The examples in this guide are no longer supported. Please check out the MCP4725 12-Bit DAC Tutorial guide for CircuitPython and Python usage:
Before you can get started with I2C on the Pi, you'll need to run through a couple quick steps from the console.  

If you are running Occidentalis and are familiar with Terminal commands, then the description below will be sufficient.

If not, then to learn more about how to setup I2C with either Raspbian or Occidentalis, then take a minor diversion to this Adafruit Tutorial:

When you are happy to continue enter the following commands to add SMBus support (which includes I2C) to Python:
sudo apt-get install python-smbus
sudo apt-get install i2c-tools
i2c-tools isn't strictly required, but it's a useful package since you can use it to scan for any I2C or SMBus devices connected to your board.  If you know something is connected, but you don't know it's 7-bit I2C address, this library has a great little tool to help you find it:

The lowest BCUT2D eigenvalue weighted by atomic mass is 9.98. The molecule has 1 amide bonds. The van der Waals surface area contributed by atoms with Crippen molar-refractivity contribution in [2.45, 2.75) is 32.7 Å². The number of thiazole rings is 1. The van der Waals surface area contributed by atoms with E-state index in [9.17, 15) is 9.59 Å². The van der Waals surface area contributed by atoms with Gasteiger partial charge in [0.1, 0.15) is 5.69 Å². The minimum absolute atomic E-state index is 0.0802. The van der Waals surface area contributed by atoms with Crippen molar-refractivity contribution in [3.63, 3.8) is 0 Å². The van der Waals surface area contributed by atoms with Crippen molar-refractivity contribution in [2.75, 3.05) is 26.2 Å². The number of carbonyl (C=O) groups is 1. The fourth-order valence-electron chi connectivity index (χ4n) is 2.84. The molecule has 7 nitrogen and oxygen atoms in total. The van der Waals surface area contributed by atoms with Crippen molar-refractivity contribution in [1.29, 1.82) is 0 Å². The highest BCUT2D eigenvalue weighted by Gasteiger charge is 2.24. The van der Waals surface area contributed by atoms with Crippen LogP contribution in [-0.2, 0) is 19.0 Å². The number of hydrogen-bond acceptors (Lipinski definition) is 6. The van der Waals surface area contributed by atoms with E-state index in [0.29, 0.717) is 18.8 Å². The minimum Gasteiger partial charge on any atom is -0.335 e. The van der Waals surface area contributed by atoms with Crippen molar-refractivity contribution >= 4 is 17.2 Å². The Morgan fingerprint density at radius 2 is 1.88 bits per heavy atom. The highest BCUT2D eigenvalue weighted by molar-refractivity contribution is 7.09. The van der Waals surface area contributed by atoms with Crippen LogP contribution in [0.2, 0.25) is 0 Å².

sudo i2cdetect -y 0
This will search /dev/i2c-0 for all address, and if an MCP4725 DAC breakout is properly connected and it's set to it's default address it should show up at 0x62.

If you are using a 512MB Raspberry Pi version 2, you'll want to use /dev/i2c-1 by running sudo i2cdetect -y 1 as the i2c port # changed from #0 to #1
Once both of these packages have been installed, you have everything you need to get started accessing I2C and SMBus devices in Python.

This guide was first published on Aug 17, 2012. It was last updated on Aug 17, 2012.

This page (Configuring Your Pi for I2C) was last updated on Aug 16, 2012.

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